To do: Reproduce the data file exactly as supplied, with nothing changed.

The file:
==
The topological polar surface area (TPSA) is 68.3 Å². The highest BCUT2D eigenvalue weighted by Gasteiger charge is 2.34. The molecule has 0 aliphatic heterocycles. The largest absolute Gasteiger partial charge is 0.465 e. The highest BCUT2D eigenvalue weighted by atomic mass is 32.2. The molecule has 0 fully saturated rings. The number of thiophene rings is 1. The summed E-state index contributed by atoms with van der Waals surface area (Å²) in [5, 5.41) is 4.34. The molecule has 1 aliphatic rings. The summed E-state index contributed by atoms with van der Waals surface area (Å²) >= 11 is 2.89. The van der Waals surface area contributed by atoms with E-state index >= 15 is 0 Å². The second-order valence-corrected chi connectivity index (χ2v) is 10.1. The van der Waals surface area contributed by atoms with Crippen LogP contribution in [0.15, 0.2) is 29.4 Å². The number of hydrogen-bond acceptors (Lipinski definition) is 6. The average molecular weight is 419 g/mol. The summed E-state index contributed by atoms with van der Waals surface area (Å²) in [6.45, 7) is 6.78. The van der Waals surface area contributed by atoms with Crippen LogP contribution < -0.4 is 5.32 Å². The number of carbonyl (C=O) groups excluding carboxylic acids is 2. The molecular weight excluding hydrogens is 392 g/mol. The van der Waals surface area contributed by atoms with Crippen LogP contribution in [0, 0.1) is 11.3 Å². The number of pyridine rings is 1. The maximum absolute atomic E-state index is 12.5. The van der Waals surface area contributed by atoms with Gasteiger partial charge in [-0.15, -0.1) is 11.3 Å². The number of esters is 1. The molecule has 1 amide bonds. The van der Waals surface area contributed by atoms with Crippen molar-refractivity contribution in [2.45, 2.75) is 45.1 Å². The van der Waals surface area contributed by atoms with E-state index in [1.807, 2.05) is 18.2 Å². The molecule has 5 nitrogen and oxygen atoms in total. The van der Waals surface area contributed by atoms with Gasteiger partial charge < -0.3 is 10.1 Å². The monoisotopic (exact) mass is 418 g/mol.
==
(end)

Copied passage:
The topological polar surface area (TPSA) is 68.3 Å². The highest BCUT2D eigenvalue weighted by Gasteiger charge is 2.34. The molecule has 0 aliphatic heterocycles. The largest absolute Gasteiger partial charge is 0.465 e. The highest BCUT2D eigenvalue weighted by atomic mass is 32.2. The molecule has 0 fully saturated rings. The number of thiophene rings is 1. The summed E-state index contributed by atoms with van der Waals surface area (Å²) in [5, 5.41) is 4.34. The molecule has 1 aliphatic rings. The summed E-state index contributed by atoms with van der Waals surface area (Å²) >= 11 is 2.89. The van der Waals surface area contributed by atoms with E-state index >= 15 is 0 Å². The second-order valence-corrected chi connectivity index (χ2v) is 10.1. The van der Waals surface area contributed by atoms with Crippen LogP contribution in [0.15, 0.2) is 29.4 Å². The number of hydrogen-bond acceptors (Lipinski definition) is 6. The average molecular weight is 419 g/mol. The summed E-state index contributed by atoms with van der Waals surface area (Å²) in [6.45, 7) is 6.78. The van der Waals surface area contributed by atoms with Crippen LogP contribution < -0.4 is 5.32 Å². The number of carbonyl (C=O) groups excluding carboxylic acids is 2. The molecular weight excluding hydrogens is 392 g/mol. The van der Waals surface area contributed by atoms with Crippen LogP contribution in [0, 0.1) is 11.3 Å². The number of pyridine rings is 1. The maximum absolute atomic E-state index is 12.5. The van der Waals surface area contributed by atoms with Gasteiger partial charge in [-0.15, -0.1) is 11.3 Å². The number of esters is 1. The molecule has 1 amide bonds. The van der Waals surface area contributed by atoms with Crippen molar-refractivity contribution in [2.45, 2.75) is 45.1 Å². The van der Waals surface area contributed by atoms with E-state index in [1.807, 2.05) is 18.2 Å². The molecule has 5 nitrogen and oxygen atoms in total. The van der Waals surface area contributed by atoms with Gasteiger partial charge < -0.3 is 10.1 Å². The monoisotopic (exact) mass is 418 g/mol.